UN Special Rapporteur calls on Brazil to show commitment in fight against torture
In his preliminary observations, after a 12-day official visit to Brazil, the UN Special Rapporteur on Torture Juan Méndez highlighted the measures adopted to fight against torture and other ill-treatment, such as the creation of the National Mechanism and Committee to Prevent and Combat Torture. However, he stressed that more efforts are needed from the federal and state authorities to guarantee the effective implementation of the safeguards offered by these institutions.
The Rapporteur emphasized that, in order to fight torture and institutional violence, the Brazilian State must show “genuine commitment to implement measures against torture“. He recommended, for example, to immediately expand the application of custody hearings to the entire country. He also recommended to re-design them to encourage victims to speak and allow for an effective documentation of torture and ill-treatment.
The Rapporteur thoroughly reviewed the conditions of detention and expressed serious concern at the grave situation of overcrowding in penitentiaries, in some instances close to three times the actual capacity of the facility. This situation, according to the Rapporteur, generates tension and a violent atmosphere, in which physical and psychological ill-treatment are recurrent.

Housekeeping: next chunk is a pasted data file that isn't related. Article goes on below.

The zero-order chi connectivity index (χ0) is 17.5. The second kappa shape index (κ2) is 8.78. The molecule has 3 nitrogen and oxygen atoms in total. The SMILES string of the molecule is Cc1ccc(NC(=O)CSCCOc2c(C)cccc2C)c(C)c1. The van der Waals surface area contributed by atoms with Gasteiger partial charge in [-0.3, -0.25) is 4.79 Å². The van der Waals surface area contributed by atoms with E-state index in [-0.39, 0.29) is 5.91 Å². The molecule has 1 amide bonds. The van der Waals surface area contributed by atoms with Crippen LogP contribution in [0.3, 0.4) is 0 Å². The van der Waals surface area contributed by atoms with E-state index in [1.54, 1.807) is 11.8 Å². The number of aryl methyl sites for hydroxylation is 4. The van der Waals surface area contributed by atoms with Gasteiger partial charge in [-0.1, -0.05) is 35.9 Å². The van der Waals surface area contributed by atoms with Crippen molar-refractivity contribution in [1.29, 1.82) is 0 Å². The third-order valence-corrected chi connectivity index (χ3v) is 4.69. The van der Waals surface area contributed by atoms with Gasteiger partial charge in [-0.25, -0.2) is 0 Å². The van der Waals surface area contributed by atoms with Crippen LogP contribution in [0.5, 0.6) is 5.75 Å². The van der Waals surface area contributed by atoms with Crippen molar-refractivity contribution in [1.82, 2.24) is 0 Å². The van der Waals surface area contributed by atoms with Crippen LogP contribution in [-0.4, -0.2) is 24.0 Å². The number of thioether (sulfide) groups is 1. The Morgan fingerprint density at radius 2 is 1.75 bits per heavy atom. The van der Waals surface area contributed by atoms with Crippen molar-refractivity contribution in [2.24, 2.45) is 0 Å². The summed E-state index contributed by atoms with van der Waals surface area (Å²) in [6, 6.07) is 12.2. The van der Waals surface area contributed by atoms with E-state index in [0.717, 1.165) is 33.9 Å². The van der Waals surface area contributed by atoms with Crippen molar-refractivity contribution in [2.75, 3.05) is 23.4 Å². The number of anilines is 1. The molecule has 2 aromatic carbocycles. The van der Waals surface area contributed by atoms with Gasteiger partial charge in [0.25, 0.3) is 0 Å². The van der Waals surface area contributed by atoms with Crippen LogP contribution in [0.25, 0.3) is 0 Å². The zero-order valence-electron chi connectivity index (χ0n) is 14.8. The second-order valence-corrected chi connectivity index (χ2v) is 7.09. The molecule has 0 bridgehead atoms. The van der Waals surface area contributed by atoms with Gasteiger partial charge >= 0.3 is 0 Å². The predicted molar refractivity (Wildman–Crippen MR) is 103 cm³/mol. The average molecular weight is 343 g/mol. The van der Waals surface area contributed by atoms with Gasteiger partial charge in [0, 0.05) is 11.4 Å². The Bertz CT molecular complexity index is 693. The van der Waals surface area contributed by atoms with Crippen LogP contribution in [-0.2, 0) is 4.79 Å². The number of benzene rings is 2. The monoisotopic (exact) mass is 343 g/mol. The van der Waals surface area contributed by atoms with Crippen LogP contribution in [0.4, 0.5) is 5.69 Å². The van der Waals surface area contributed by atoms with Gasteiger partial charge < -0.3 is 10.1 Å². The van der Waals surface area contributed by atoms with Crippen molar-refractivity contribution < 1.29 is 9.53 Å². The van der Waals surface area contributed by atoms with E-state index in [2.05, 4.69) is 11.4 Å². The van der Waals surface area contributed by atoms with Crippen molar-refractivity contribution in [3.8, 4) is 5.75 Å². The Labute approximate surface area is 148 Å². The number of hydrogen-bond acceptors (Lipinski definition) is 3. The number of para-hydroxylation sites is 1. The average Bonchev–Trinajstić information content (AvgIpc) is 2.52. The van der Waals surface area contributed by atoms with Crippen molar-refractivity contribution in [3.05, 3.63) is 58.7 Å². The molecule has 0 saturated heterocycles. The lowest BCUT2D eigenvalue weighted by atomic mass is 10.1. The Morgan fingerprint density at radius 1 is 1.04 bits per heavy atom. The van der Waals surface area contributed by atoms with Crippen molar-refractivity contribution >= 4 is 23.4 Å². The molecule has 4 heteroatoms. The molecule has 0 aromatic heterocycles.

Furthermore, he expressed concern at the fact that the “use of pepper spray, tear gas, noise bombs and rubber bullets by the prison personnel is frequent, as are severe beatings and kicking”.
APT dialogue with the Rapporteur
The APT participated in a meeting in Sergipe with other human rights civil society organisations and expressed concern at the weaknesses in the implementation of the National System to Prevent Torture and the need to strengthen a public policy at the national level to ensure appropriate funds for the system. The reduced number of operational state mechanisms to prevent torture (in Rio de Janeiro and Pernambuco) and the lack of independent assigned budget for the National Preventive Mechanism, need to be addressed at both the federal and state levels to ensure effective prevention of torture in the country.
In addition, the APT referred to the application of the custody hearings as one of the most promising tools to prevent torture and police violence in the country. The APT therefore highlighted the need to urgently approve Senate bill no 554/2011 and create the necessary conditions to allow for indicted persons to speak about the violations they suffered without intimidation.
APT's Sylvia Dias and UN Special Rapporteur on Torture Juan Méndez in Sergipe.